The proposed rule, consistent with the Final Rule, called for automatic increases. But the proposed rule indicated annual increases would be required. The Final Rule abandons this, giving employers more time between changes to prepare.
The Final Rule does not contain any changes to the duties tests for the white collar exemptions, a relief to many employers.
While the DOL had not proposed any specific language modifying the duties test, it sought comments from the public on whether such changes should be made, including whether to adopt the California rule that exempt employees must spend more than 50 percent of their time performing exempt work. This would have narrowed the exemptions, particularly for exempt employees who perform non-exempt duties concurrently with exempt duties.
Employers Will Be Permitted to Use Nondiscretionary Bonuses, Commissions, and Incentive Pay to Satisfy Up to 10% of Salary Level Requirement
Under current regulations, employers have not been permitted to use commissions, non-discretionary bonuses, or other incentive payments to satisfy the salary level requirement. Exempt employees paid on a salary level have been required to receive the full salary exclusive of such compensation. Under the Final Rule, this restriction is lifted, and employers will be able to satisfy the new salary level in part through commissions, non-discretionary bonuses, and other incentive compensation.
But there are limits to the use of such pay to meet the new exempt salary requirements: only 10 percent of the salary level can be paid in the form of this incentive pay and it must be paid quarterly (the proposed rule stated DOL would require employers to make the payments on a monthly basis). The Final Rule, however, will permit employers to make a “catch up” payment — i.e., if the employee has not earned sufficient commissions to satisfy the salary level requirement on a quarterly basis, the employer can make up the difference without losing the exemption. The proposed rule did not permit a “catch-up” payment.
Non-Enforcement Policy for Providers of Medicaid-Funded Services for Individuals with Intellectual or Developmental Disabilities in Residential Homes and Facilities with 15 or Fewer Beds
DOL also announced that it is publishing in the Federal Register a time-limited non-enforcement policy for providers of Medicaid-funded services for individuals with intellectual or developmental disabilities in residential homes and facilities with 15 or fewer beds. From December 1, 2016, to March 17, 2019, the Department will not enforce the updated salary threshold of $913 per week for employers covered by this non-enforcement policy.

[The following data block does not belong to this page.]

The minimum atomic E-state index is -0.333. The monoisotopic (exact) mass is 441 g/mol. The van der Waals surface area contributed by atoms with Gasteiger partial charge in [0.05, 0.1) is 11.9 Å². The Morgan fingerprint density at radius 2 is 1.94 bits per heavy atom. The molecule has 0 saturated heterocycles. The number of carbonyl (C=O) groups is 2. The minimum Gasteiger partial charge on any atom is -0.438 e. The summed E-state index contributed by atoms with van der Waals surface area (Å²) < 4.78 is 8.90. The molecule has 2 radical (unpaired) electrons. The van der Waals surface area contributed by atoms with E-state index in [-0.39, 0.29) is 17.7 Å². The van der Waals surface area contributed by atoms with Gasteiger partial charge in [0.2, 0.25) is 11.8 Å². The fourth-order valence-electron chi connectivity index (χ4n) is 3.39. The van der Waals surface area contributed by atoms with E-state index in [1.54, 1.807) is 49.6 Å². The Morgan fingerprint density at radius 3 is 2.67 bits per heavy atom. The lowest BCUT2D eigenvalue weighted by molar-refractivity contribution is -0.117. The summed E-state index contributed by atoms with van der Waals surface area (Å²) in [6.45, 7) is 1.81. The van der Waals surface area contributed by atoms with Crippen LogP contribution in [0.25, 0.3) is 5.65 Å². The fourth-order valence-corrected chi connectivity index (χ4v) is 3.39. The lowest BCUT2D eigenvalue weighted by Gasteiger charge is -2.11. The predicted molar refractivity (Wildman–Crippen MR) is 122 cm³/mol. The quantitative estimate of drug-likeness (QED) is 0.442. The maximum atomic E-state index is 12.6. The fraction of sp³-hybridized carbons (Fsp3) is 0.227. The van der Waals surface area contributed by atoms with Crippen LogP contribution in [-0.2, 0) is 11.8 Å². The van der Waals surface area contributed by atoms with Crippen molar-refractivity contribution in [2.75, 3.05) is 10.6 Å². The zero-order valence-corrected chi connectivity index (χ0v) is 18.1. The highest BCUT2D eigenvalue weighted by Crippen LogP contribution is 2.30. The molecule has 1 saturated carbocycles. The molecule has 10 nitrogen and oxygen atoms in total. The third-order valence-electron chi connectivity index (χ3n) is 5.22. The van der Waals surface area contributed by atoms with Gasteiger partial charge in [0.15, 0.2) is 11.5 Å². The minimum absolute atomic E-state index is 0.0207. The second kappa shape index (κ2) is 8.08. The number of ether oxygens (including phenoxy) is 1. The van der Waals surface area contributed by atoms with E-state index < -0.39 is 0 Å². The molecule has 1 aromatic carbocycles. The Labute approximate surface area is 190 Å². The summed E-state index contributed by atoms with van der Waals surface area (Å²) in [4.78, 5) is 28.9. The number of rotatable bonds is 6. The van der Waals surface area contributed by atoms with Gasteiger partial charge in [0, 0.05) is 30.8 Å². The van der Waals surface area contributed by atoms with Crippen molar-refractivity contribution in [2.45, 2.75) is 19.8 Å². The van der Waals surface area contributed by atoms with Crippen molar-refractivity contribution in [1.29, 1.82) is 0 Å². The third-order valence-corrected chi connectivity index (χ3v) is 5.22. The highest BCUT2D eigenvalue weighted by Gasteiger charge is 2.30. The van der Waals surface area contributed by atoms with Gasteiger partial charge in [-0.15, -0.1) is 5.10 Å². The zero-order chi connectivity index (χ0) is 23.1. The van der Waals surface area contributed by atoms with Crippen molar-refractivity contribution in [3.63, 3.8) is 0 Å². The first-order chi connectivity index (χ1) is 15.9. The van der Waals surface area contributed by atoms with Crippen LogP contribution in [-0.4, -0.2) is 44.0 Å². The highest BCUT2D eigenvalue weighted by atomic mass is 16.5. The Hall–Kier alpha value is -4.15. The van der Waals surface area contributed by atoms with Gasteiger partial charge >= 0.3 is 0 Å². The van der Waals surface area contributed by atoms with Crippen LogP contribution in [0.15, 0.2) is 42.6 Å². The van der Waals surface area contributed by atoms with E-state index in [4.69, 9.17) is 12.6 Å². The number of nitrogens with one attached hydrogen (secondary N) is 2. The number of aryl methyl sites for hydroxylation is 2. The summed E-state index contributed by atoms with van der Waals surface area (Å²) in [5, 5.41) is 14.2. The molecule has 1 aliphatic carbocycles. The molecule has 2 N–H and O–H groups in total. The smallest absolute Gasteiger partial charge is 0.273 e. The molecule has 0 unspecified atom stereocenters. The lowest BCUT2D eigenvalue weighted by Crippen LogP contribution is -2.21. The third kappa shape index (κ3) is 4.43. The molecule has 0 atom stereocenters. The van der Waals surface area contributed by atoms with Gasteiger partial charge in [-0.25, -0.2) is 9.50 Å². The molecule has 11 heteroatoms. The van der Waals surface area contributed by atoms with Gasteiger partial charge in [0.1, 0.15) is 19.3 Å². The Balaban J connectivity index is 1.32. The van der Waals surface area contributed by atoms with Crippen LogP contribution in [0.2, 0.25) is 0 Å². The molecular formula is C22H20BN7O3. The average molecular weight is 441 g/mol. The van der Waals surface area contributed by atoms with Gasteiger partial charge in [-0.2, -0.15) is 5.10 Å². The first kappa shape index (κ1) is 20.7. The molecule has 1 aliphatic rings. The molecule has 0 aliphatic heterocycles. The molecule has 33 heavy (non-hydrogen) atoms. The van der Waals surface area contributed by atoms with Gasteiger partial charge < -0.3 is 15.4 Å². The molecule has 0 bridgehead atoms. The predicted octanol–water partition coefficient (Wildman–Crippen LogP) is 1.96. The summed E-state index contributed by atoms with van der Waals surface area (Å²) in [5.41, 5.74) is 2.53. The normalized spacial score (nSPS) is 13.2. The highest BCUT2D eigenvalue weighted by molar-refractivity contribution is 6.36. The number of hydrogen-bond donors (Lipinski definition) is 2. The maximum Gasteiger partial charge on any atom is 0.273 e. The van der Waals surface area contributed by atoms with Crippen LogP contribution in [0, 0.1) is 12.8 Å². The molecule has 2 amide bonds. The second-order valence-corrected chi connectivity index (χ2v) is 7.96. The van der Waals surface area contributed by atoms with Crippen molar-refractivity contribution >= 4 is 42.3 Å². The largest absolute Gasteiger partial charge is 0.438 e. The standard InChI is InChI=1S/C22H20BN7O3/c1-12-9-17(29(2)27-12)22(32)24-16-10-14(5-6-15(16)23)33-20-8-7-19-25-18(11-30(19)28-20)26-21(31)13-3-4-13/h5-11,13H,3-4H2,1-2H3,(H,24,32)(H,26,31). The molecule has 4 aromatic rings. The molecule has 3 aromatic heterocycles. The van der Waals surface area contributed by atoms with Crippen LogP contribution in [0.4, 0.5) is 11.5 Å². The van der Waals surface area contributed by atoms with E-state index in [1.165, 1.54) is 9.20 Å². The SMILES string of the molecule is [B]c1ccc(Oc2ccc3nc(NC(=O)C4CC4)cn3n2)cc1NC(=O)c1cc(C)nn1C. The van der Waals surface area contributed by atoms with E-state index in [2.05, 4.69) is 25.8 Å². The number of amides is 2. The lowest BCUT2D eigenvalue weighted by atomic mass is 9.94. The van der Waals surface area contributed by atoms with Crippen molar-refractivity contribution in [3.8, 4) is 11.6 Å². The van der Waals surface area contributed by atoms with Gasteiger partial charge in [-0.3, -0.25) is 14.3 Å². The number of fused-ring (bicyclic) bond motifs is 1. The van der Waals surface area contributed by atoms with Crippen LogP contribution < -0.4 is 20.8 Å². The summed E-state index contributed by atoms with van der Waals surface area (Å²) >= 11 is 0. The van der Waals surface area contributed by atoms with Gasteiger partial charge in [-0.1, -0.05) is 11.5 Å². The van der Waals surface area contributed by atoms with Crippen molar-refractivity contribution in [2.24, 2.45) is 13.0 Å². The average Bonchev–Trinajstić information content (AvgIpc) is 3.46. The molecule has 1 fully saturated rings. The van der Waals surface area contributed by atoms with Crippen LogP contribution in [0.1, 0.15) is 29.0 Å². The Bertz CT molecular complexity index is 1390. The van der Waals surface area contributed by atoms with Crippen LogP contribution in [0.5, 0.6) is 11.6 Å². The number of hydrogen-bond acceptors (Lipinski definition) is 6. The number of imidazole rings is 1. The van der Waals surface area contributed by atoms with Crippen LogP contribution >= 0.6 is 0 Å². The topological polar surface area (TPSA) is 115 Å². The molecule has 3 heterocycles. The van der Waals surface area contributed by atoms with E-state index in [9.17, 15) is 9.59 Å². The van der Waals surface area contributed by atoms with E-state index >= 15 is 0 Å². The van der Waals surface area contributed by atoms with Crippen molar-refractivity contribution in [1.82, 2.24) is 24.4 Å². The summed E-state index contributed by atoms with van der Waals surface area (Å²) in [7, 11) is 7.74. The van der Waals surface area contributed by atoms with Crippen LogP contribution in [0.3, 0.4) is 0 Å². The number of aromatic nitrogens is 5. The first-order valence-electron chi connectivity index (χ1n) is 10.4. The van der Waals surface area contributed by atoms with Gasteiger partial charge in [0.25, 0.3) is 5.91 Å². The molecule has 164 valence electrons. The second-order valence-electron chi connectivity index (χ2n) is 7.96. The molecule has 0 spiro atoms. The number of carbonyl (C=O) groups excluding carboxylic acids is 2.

The DOL fact sheets and guidance documents identify several obvious alternative steps employers can take to comply with the new rule:
- increasing employee salaries to the new salary level and continuing to treat employees as exempt (assuming they satisfy the duties requirements);
- reclassifying employees as non-exempt and paying overtime for hours worked over 40; and
- reducing employee hours to avoid overtime work.
Buried in the guidance, DOL also concedes employers could reclassify employees and set their wages at a rate so that the total amount paid to the employee remains the same. But this alternative is clearly not one DOL or the President hopes employers will take, as that would thwart DOL’s prediction that the new rule will “boost wages for workers by $12 billion over the next 10 years.”
The DOL also does not address in its posted materials the potential for employees to earn lower wages if their hours are reduced or the possibility that employers may reduce benefits or other compensation to off-set increases to the salary level.
Under the Congressional Review Act, Congress will have 60 session days to review the Final Rule. But even if Congress were to disapprove the Final Rule, the President would surely veto any such vote.
In March 2016, the “Protecting Workplace Advancement and Opportunity Act” was introduced, which would nullify the Final Rule and bar the DOL from issuing any future rule with automatic increases to the salary level without separate rulemaking. The future of that legislation will likely depend on the next election.